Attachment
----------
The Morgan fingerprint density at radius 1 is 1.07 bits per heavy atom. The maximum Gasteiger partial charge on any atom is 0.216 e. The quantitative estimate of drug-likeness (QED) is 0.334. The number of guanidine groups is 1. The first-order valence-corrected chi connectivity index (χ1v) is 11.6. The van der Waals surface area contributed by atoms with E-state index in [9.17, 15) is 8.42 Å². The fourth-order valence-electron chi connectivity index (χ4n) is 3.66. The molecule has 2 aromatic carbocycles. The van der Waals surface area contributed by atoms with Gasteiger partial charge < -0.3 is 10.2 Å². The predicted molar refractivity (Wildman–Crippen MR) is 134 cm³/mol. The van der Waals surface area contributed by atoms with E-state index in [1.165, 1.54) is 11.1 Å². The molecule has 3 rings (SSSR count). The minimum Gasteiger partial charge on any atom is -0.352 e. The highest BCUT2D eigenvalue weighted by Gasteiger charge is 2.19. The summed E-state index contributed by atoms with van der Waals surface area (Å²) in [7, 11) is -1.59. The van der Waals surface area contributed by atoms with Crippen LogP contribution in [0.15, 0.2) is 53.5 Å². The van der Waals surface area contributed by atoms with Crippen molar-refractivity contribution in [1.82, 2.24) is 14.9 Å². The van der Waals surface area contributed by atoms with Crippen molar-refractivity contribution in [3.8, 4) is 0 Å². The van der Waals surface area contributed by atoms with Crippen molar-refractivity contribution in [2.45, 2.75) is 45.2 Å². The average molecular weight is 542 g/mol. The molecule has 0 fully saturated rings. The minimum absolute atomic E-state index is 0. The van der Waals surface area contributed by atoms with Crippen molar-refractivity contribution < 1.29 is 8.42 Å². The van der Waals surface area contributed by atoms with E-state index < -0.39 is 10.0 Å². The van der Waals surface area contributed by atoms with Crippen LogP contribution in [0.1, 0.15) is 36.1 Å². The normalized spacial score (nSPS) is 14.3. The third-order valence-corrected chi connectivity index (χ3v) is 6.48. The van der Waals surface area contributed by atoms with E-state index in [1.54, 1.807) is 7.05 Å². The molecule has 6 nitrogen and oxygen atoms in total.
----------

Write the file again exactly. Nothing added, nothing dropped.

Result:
The Morgan fingerprint density at radius 1 is 1.07 bits per heavy atom. The maximum Gasteiger partial charge on any atom is 0.216 e. The quantitative estimate of drug-likeness (QED) is 0.334. The number of guanidine groups is 1. The first-order valence-corrected chi connectivity index (χ1v) is 11.6. The van der Waals surface area contributed by atoms with E-state index in [9.17, 15) is 8.42 Å². The fourth-order valence-electron chi connectivity index (χ4n) is 3.66. The molecule has 2 aromatic carbocycles. The van der Waals surface area contributed by atoms with Gasteiger partial charge < -0.3 is 10.2 Å². The predicted molar refractivity (Wildman–Crippen MR) is 134 cm³/mol. The van der Waals surface area contributed by atoms with E-state index in [1.165, 1.54) is 11.1 Å². The molecule has 3 rings (SSSR count). The minimum Gasteiger partial charge on any atom is -0.352 e. The highest BCUT2D eigenvalue weighted by Gasteiger charge is 2.19. The summed E-state index contributed by atoms with van der Waals surface area (Å²) in [7, 11) is -1.59. The van der Waals surface area contributed by atoms with Crippen LogP contribution in [0.15, 0.2) is 53.5 Å². The van der Waals surface area contributed by atoms with Crippen molar-refractivity contribution in [1.82, 2.24) is 14.9 Å². The van der Waals surface area contributed by atoms with Crippen molar-refractivity contribution in [3.8, 4) is 0 Å². The van der Waals surface area contributed by atoms with Crippen molar-refractivity contribution in [2.45, 2.75) is 45.2 Å². The average molecular weight is 542 g/mol. The molecule has 0 fully saturated rings. The minimum absolute atomic E-state index is 0. The van der Waals surface area contributed by atoms with Crippen molar-refractivity contribution < 1.29 is 8.42 Å². The van der Waals surface area contributed by atoms with E-state index < -0.39 is 10.0 Å². The van der Waals surface area contributed by atoms with Crippen LogP contribution in [0.1, 0.15) is 36.1 Å². The normalized spacial score (nSPS) is 14.3. The third-order valence-corrected chi connectivity index (χ3v) is 6.48. The van der Waals surface area contributed by atoms with E-state index in [1.54, 1.807) is 7.05 Å². The molecule has 6 nitrogen and oxygen atoms in total.